– Lack of focus on Japanese market. Meaning, Microsoft didn’t tailor the individual games enough to the tastes of Japanese gamers. Furthermore, they didn’t get enough support from Japanese publishers. Microsoft admits that it has to focus on this market, even if that means a game that won’t sell elsewhere.
– Closing the gap. Microsoft now feels the need to release their games in similar time frames both in America and Japan. This is as close to a global release as we’ll ever get. Microsoft would like for games like Halo 2 to be released close to each other in both markets. This is a good idea for games with universal appeal – unfortunately, Microsoft needs to be sure that a game can be a hit in both areas before it could implement such a plan.
Through this report, we see that Microsoft is definitely concerned with how the system fares in Japan. Many have accused Microsoft of viewing Japan as simply an afterthought; the icing on the cake that is American success. Thankfully, the opposite has been proven. Microsoft recognizes what Japan means, and is trying to take the correct steps to please this market. The upcoming X-Box Next is said to lack “excess functionality”, which is a more rootsy approach that Japan will likely appreciate.
The question is, is all of this enough to offset the failure that was the original X-Box in Japan? That’s what we’ll find out in 2005 – that is, if Microsoft can “close the gap” as it desires to.
PSP To Be Black Only. Don’t be fooled by the multi-color units you saw at E3 – Sony plans to create the PSP in black only. This may change down the line, but the initial run will be black, with no other options for color. This calls to mind the PS2, which is what Sony seems to be going for.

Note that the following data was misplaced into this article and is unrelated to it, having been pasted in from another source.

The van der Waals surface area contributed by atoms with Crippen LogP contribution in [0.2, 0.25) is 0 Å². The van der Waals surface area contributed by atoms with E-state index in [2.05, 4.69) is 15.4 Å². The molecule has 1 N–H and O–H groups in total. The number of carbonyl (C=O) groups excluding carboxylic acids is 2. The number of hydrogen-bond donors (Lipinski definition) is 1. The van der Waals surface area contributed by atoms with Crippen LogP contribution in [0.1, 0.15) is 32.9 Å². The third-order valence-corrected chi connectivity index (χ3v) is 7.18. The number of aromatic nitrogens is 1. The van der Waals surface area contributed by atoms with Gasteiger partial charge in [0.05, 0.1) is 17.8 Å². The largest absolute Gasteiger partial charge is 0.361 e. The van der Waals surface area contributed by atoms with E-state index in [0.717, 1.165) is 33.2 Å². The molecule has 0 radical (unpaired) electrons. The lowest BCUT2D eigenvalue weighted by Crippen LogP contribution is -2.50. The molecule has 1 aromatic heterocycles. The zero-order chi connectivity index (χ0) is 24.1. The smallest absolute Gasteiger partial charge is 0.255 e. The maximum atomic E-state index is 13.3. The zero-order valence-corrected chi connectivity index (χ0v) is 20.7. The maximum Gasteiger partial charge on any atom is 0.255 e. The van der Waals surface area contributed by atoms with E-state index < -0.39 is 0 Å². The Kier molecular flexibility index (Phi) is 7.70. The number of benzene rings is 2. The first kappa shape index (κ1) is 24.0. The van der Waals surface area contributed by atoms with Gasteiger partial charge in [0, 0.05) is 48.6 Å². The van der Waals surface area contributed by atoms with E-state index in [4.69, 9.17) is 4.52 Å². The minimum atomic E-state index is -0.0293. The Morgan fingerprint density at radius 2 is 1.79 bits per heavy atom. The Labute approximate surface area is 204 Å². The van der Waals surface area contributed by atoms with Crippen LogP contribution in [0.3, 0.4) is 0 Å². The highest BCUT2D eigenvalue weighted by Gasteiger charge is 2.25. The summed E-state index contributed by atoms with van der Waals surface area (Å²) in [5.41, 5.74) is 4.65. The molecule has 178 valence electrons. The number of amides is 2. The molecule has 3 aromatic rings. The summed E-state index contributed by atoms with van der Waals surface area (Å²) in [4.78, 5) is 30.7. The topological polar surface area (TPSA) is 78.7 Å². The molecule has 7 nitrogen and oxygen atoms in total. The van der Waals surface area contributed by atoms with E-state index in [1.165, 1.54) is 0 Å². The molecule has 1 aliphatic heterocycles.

Nintendo’s Goal: 3.5 Million DS’s by 3.31.05. Nintendo is planning to sell 3.5 million DS systems between the launch of the handheld and March 31, 2005. An ambitious goal to be sure, but an attainable one given Nintendo’s popularity in Japan and its handheld reputation in America. And imagine the uphill climb for Sony if Nintendo has already sold 3.5 million DS’s before the PSP is even released! That’d be REAL interesting…
Mario’s The Man. The Super Mario Bros. series has sold 174 million games – read that again. This kills the Pokemon series, which comes in second in the Nintendo pantheon with 91 million units sold. Donkey Kong finishes third with 43 million; Zelda takes fourth with 42 million. Crazy how many games these characters have sold – say what you want about Nintendo living off of older characters, but people are still buying, eh?
Lazy plugs this week…. sorry ’bout that…
Misha – The Hitchhiker’s Guide To Video Games
Michael Donahoe – Hitman: Contracts (X-Box). Final Score: 8.0
Nick Ranger – James Bond 007: Everything or Nothing (GameCube). Final Score: 7.5
Matt Yeager – Van Helsing (X-Box). Final Score: 6.0
Michael Donahoe – Red Dead Revolver (X-Box). Final Score: 7.0
Commentary of the Week
The Commentary takes a week off for the first time in a long time. Why?
1. It’s in reponse to Alex Lucard’s review of the River City Ransom GBA remake, which hasn’t been posted to 411 yet.
2. It’s somewhat ambitious material that needs to be developed in a time greater than I have had to work with this week.
This one should be ready to go for next Thursday. You may even see it earlier, but don’t count on it. Should be worth the wait, though, especially if you were a fan of the original River City Ransom and/or completely hate the dearth of original ideas in today’s society.
That’s all for today, folks. Apologies all around for the lack of Commentary and in-depth plugging, but sometimes things don’t work out the way you’d like. Next week, back to normal. Thanks for reading today. Have a great weekend, and see you next Thursday!